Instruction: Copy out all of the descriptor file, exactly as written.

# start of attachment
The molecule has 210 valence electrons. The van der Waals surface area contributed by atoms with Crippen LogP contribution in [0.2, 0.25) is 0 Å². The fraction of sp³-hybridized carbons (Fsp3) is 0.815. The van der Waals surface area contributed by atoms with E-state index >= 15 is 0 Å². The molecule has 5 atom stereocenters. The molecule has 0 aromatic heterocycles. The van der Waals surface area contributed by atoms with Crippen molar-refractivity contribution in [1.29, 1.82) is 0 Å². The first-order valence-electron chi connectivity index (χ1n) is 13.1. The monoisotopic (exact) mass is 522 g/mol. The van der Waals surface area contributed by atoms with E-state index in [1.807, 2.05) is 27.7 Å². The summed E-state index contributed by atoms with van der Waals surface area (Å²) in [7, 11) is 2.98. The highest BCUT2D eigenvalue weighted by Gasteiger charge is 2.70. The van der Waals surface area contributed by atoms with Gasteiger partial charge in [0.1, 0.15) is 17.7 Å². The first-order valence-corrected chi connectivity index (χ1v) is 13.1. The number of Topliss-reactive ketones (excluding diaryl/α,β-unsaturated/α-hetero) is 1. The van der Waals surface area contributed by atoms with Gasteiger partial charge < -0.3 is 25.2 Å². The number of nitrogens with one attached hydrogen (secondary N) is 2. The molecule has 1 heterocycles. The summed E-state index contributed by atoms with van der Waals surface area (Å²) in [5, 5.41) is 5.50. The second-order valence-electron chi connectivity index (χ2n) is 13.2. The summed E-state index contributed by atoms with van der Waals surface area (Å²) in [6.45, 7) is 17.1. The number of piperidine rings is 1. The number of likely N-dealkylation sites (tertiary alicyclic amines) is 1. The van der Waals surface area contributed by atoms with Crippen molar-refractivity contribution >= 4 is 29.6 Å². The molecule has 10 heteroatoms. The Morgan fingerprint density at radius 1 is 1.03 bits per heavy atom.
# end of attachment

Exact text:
The molecule has 210 valence electrons. The van der Waals surface area contributed by atoms with Crippen LogP contribution in [0.2, 0.25) is 0 Å². The fraction of sp³-hybridized carbons (Fsp3) is 0.815. The van der Waals surface area contributed by atoms with E-state index >= 15 is 0 Å². The molecule has 5 atom stereocenters. The molecule has 0 aromatic heterocycles. The van der Waals surface area contributed by atoms with Crippen molar-refractivity contribution in [1.29, 1.82) is 0 Å². The first-order valence-electron chi connectivity index (χ1n) is 13.1. The monoisotopic (exact) mass is 522 g/mol. The van der Waals surface area contributed by atoms with E-state index in [1.807, 2.05) is 27.7 Å². The summed E-state index contributed by atoms with van der Waals surface area (Å²) in [7, 11) is 2.98. The highest BCUT2D eigenvalue weighted by Gasteiger charge is 2.70. The van der Waals surface area contributed by atoms with Gasteiger partial charge in [0.1, 0.15) is 17.7 Å². The first-order valence-corrected chi connectivity index (χ1v) is 13.1. The number of Topliss-reactive ketones (excluding diaryl/α,β-unsaturated/α-hetero) is 1. The van der Waals surface area contributed by atoms with Gasteiger partial charge < -0.3 is 25.2 Å². The number of nitrogens with one attached hydrogen (secondary N) is 2. The molecule has 1 heterocycles. The summed E-state index contributed by atoms with van der Waals surface area (Å²) in [5, 5.41) is 5.50. The second-order valence-electron chi connectivity index (χ2n) is 13.2. The summed E-state index contributed by atoms with van der Waals surface area (Å²) in [6.45, 7) is 17.1. The number of piperidine rings is 1. The number of likely N-dealkylation sites (tertiary alicyclic amines) is 1. The van der Waals surface area contributed by atoms with Crippen molar-refractivity contribution >= 4 is 29.6 Å². The molecule has 10 heteroatoms. The Morgan fingerprint density at radius 1 is 1.03 bits per heavy atom.